It takes time and tenacity

To build an army takes an army and that’s what you are doing.  You are setting up a foundation of friends and followers who want to know about your ideas or buy your product.  If satisfied, they will help spread the word via retweets, shares, and referrals.  And as I’ve said, it doesn’t happen overnight.

When I was at a conference recently a woman asked me about an aggregation application that helped drive followers on Twitter, but she was losing followers as quickly as she was gaining them.  I told her that Twitter has been public about their attempt to rid the server of unattended accounts and spambots.  Aggregators are not a shortcut when it comes to quality, actionable followers.  The ones you end up with are often spam and other ineffective types.  You need to put a real engagement plan into action, stick to it, monitor the results, and take appropriate action when necessary.

We all need to accept that this process is going to take a lot of work.  I’ve got a business built around media with a heavy social focus, and I know about the time that goes into an effective social media marketing campaign.  But if you aren’t able to hire somebody to do it for you, then you can set up a schedule that works for you.  Block out time every day to work on internet engagement and research.  Find a tracking program or use the tools that the individual platforms provide so you can see how your content is doing.  Someone told me once regarding careers that you start with one brick and soon you will have built a wall.  So go ahead and start your construction and you will see how things progress.

The last thing I’ll add is for people who dislike social media or do not feel comfortable with it.  My advice is: Don’t establish any platforms you are not going to use.  If you feel super hesitant about social campaigning, then do not do it.   In a future post, I’ll present some ideas for alternatives that will still build your SEO presence online.

Additional Informational Resources

Here are a couple of  articles from around the internet that talk about current content and social strategies:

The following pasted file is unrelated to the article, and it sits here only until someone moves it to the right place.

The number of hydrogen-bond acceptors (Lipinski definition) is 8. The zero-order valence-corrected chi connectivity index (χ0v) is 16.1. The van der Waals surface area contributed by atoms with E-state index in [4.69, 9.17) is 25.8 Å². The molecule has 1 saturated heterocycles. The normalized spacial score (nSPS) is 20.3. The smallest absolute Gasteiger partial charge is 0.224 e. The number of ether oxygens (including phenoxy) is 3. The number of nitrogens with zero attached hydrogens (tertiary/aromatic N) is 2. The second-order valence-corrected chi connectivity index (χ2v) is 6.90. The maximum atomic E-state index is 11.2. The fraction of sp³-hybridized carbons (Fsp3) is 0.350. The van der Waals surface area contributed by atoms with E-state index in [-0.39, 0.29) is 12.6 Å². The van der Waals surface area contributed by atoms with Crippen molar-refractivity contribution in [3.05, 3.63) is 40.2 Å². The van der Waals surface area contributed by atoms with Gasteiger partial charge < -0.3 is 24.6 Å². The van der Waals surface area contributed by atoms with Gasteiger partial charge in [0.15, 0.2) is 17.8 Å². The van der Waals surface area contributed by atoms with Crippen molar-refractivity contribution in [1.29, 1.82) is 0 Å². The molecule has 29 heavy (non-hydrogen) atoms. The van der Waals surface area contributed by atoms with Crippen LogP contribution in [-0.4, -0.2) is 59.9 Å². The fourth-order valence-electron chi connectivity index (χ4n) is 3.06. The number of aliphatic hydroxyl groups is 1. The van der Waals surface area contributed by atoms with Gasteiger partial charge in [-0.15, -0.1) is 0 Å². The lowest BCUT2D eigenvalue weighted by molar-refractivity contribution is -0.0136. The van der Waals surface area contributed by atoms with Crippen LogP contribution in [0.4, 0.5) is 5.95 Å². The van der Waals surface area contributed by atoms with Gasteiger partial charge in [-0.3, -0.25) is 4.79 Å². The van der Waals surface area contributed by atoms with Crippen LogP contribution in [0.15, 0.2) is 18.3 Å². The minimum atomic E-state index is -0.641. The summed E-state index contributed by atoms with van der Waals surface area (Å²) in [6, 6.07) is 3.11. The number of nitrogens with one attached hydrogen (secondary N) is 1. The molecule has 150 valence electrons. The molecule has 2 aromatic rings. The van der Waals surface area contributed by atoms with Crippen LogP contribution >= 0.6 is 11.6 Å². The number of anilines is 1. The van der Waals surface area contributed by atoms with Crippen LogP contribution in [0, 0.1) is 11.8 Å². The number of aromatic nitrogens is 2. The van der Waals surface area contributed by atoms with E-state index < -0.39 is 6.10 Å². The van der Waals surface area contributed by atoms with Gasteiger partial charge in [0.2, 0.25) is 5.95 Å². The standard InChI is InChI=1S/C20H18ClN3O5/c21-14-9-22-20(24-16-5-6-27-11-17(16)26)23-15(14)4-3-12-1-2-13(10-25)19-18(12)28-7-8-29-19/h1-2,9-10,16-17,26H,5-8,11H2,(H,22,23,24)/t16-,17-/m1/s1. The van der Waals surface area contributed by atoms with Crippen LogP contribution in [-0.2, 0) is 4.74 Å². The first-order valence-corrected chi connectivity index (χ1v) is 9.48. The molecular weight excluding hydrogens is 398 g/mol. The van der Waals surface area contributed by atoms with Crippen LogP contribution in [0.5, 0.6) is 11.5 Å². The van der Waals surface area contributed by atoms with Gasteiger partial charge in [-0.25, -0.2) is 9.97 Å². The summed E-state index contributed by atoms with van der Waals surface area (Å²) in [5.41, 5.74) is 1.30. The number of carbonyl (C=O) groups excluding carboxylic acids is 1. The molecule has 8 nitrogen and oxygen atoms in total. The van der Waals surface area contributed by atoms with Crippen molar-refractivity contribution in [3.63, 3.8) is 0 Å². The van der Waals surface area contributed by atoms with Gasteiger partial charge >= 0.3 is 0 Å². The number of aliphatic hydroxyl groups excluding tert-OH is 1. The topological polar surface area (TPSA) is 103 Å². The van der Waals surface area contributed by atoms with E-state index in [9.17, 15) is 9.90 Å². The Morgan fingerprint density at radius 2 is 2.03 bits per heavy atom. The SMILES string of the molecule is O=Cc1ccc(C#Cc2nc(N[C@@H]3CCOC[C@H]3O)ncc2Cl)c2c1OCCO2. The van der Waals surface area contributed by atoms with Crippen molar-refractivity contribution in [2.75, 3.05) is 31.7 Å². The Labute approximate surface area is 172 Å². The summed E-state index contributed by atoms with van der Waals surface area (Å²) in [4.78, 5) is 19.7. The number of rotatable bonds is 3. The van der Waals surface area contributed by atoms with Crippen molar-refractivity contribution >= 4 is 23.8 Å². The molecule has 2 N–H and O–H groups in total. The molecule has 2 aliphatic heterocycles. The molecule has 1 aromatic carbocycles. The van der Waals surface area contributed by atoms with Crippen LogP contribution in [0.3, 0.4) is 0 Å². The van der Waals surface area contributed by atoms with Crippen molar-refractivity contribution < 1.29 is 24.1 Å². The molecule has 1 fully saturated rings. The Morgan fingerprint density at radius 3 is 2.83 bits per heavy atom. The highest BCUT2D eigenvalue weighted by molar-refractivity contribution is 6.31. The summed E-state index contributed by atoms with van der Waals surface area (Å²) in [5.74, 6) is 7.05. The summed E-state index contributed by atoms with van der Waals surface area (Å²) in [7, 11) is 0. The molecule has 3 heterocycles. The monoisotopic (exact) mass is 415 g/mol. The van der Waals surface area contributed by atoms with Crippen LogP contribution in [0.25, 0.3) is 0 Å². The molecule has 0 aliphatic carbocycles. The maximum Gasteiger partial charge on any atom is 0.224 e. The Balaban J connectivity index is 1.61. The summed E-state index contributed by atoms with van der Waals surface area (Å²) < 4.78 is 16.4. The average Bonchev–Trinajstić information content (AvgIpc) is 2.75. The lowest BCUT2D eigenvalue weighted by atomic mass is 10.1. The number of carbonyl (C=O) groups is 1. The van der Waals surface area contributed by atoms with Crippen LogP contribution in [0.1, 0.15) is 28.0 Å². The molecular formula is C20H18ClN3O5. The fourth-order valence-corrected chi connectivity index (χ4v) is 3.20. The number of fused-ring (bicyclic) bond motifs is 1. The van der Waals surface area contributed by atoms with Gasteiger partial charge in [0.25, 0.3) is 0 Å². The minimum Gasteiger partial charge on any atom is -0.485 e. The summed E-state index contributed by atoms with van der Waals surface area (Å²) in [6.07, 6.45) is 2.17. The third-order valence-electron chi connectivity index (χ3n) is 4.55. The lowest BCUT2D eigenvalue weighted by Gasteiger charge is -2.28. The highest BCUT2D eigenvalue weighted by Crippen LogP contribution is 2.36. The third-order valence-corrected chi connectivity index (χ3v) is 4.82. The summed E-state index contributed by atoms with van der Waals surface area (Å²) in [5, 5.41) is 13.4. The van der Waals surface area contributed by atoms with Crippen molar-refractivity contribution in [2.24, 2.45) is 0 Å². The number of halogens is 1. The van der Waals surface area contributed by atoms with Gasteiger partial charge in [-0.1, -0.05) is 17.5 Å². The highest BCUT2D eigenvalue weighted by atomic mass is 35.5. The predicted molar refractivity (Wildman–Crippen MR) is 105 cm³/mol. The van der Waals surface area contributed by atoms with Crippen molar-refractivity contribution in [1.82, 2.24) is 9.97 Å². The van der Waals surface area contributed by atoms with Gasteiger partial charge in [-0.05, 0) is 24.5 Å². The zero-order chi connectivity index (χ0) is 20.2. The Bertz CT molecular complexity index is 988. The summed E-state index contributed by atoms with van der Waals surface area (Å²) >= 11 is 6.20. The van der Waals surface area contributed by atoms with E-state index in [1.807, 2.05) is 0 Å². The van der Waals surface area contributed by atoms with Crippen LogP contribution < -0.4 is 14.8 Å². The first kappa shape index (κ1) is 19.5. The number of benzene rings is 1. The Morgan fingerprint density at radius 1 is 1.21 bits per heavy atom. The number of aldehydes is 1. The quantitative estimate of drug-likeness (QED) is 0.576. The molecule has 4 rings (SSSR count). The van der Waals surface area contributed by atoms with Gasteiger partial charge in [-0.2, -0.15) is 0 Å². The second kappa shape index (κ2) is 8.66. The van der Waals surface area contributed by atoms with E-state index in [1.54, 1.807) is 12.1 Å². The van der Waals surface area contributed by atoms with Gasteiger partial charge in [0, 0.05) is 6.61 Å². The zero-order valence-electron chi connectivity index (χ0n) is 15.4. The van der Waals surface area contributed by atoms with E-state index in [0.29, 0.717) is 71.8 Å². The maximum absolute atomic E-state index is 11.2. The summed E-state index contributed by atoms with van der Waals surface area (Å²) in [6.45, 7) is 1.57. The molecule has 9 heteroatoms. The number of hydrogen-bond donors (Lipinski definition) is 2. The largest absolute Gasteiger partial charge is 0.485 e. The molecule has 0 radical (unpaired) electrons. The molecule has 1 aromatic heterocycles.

10 Important 2020 Social Media Trends You Need to Know

12 Social Media Trends to Watch in 2020

 

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San Francisco Writers Conference: Digital platform a major concern for emerging writers

The omnipresent questions at the  San Francisco Writers Conference (SFWC) were about digital marketing, social media for writers, and platform building.    Over the weekend I delivered a couple of presentations and met with at least twenty people individually to discuss various public relations questions and options.  Some people were already building their audiences; others were daunted at the prospect, but willing to try; then there were those who just felt exhausted by the whole thing.  This is some of the advice I gave:
Q: I am a professional with a website and a Facebook account.  Should I create a second account and another website for my book?

A: If you have an existing website and your book relates in some way to what you already do, don’t add another website to the mix.  Instead, put a new tab and page on the current site.  If your writing is a complete detour from your professional life then try adding a page to your Facebook account that is for your “author self”.  I don’t recommend separate pages for different books, because that could get confusing and it dilutes your brand.  Also, for most writers, you should maintain an Instagram account, since that is where the largest demographic resides.  Facebook is skewing to an older set.

Q: I loathe everything about social media and don’t see myself doing it, so how do I gain any kind of online presence? 

A: A website and a blog will give you some searchable real estate online, but without social media, it will be difficult to drive people to it from the comfort of your own home.  I recommend a landing page or a more developed website and you could try to pitch individual pieces to other sites and blogs that already have an established audience.  Try writing 700 – 1000 words that reflect something about you, your writing, and the topics you are writing about.  If you can’t get something picked up by a site, then you can post on your own blog.  Some sites will allow you to send them items that have already been online, but others won’t.  Check out the submission requirements so you know how best to manage the approach.

Q: When should I start working on my platform?

A: Write your book first.  If you are the kind of person who does well compartmentalizing tasks and can write a book and tackle marketing at the same time, then start building yourself asap.  What you don’t want to do is jeopardize your purpose–writing the book.  So unless the writing and the digital marketing via social media complement each other, I would turn your attention to the latter when you’ve sent the first draft off to an editor.

Q: Should I buy advertising online?

A: I’ve tested various advertising methods on Facebook, in particular, and have found that the best thing is to promote the page itself.  Advertising individual books hasn’t worked that well for my clients in the past few years, although it used to.  I think the algorithms have changed and it’s harder to get your sponsored posts seen.  To measure this on your own, see how many engagements, shares, and clicks you get from an ad.  It doesn’t matter if your ad reaches 2000 people if you don’t get any interaction.  When Facebook talks about “reaching” they mean “impressions”.  The post can appear on a person’s feed but that doesn’t mean it has actually been seen.